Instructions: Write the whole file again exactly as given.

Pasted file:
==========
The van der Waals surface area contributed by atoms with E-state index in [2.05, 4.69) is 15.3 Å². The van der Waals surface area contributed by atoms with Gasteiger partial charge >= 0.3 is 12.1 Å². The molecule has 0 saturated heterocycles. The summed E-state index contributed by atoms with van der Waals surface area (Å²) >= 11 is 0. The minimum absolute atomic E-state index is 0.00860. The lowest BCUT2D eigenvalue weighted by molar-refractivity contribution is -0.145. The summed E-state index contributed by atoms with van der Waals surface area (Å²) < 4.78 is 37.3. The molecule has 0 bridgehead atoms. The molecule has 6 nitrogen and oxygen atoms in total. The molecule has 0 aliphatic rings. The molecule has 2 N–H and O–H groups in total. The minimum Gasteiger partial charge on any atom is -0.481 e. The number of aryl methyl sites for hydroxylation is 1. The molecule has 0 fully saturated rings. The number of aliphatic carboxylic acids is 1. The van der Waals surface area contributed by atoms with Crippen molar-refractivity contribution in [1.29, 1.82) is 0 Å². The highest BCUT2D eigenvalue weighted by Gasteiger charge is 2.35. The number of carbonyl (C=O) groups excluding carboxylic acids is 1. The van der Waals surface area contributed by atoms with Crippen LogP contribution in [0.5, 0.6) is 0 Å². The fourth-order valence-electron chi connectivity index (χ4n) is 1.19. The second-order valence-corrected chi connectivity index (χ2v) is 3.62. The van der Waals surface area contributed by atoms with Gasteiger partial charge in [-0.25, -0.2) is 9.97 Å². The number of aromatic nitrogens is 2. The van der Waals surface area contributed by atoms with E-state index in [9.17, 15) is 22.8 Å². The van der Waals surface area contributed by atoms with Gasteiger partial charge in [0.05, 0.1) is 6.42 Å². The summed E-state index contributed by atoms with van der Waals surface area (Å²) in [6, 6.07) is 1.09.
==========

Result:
The van der Waals surface area contributed by atoms with E-state index in [2.05, 4.69) is 15.3 Å². The van der Waals surface area contributed by atoms with Gasteiger partial charge >= 0.3 is 12.1 Å². The molecule has 0 saturated heterocycles. The summed E-state index contributed by atoms with van der Waals surface area (Å²) >= 11 is 0. The minimum absolute atomic E-state index is 0.00860. The lowest BCUT2D eigenvalue weighted by molar-refractivity contribution is -0.145. The summed E-state index contributed by atoms with van der Waals surface area (Å²) < 4.78 is 37.3. The molecule has 0 bridgehead atoms. The molecule has 6 nitrogen and oxygen atoms in total. The molecule has 0 aliphatic rings. The molecule has 2 N–H and O–H groups in total. The minimum Gasteiger partial charge on any atom is -0.481 e. The number of aryl methyl sites for hydroxylation is 1. The molecule has 0 fully saturated rings. The number of aliphatic carboxylic acids is 1. The van der Waals surface area contributed by atoms with Crippen molar-refractivity contribution in [1.29, 1.82) is 0 Å². The highest BCUT2D eigenvalue weighted by Gasteiger charge is 2.35. The number of carbonyl (C=O) groups excluding carboxylic acids is 1. The van der Waals surface area contributed by atoms with Crippen LogP contribution in [0.5, 0.6) is 0 Å². The fourth-order valence-electron chi connectivity index (χ4n) is 1.19. The second-order valence-corrected chi connectivity index (χ2v) is 3.62. The van der Waals surface area contributed by atoms with Gasteiger partial charge in [-0.25, -0.2) is 9.97 Å². The number of aromatic nitrogens is 2. The van der Waals surface area contributed by atoms with E-state index in [9.17, 15) is 22.8 Å². The van der Waals surface area contributed by atoms with Gasteiger partial charge in [0.05, 0.1) is 6.42 Å². The summed E-state index contributed by atoms with van der Waals surface area (Å²) in [6, 6.07) is 1.09.